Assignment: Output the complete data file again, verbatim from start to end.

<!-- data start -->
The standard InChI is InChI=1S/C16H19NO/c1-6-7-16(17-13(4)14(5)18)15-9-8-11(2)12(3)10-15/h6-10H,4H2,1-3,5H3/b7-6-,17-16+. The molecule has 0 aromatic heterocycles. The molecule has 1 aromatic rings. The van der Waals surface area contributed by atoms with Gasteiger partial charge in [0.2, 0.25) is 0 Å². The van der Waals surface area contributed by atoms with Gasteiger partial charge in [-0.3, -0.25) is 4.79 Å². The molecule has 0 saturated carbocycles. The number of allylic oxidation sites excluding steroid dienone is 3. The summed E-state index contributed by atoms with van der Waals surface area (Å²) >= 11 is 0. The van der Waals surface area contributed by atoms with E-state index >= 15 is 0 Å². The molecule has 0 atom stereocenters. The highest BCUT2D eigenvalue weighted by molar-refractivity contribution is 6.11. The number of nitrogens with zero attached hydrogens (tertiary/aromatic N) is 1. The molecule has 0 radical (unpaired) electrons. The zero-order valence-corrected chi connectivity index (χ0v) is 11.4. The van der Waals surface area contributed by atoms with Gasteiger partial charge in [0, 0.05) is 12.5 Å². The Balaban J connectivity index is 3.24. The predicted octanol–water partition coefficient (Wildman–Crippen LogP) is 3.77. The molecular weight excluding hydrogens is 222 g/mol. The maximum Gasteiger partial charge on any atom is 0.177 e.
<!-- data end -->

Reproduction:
The standard InChI is InChI=1S/C16H19NO/c1-6-7-16(17-13(4)14(5)18)15-9-8-11(2)12(3)10-15/h6-10H,4H2,1-3,5H3/b7-6-,17-16+. The molecule has 0 aromatic heterocycles. The molecule has 1 aromatic rings. The van der Waals surface area contributed by atoms with Gasteiger partial charge in [0.2, 0.25) is 0 Å². The van der Waals surface area contributed by atoms with Gasteiger partial charge in [-0.3, -0.25) is 4.79 Å². The molecule has 0 saturated carbocycles. The number of allylic oxidation sites excluding steroid dienone is 3. The summed E-state index contributed by atoms with van der Waals surface area (Å²) >= 11 is 0. The van der Waals surface area contributed by atoms with E-state index >= 15 is 0 Å². The molecule has 0 atom stereocenters. The highest BCUT2D eigenvalue weighted by molar-refractivity contribution is 6.11. The number of nitrogens with zero attached hydrogens (tertiary/aromatic N) is 1. The molecule has 0 radical (unpaired) electrons. The zero-order valence-corrected chi connectivity index (χ0v) is 11.4. The van der Waals surface area contributed by atoms with Gasteiger partial charge in [0, 0.05) is 12.5 Å². The Balaban J connectivity index is 3.24. The predicted octanol–water partition coefficient (Wildman–Crippen LogP) is 3.77. The molecular weight excluding hydrogens is 222 g/mol. The maximum Gasteiger partial charge on any atom is 0.177 e.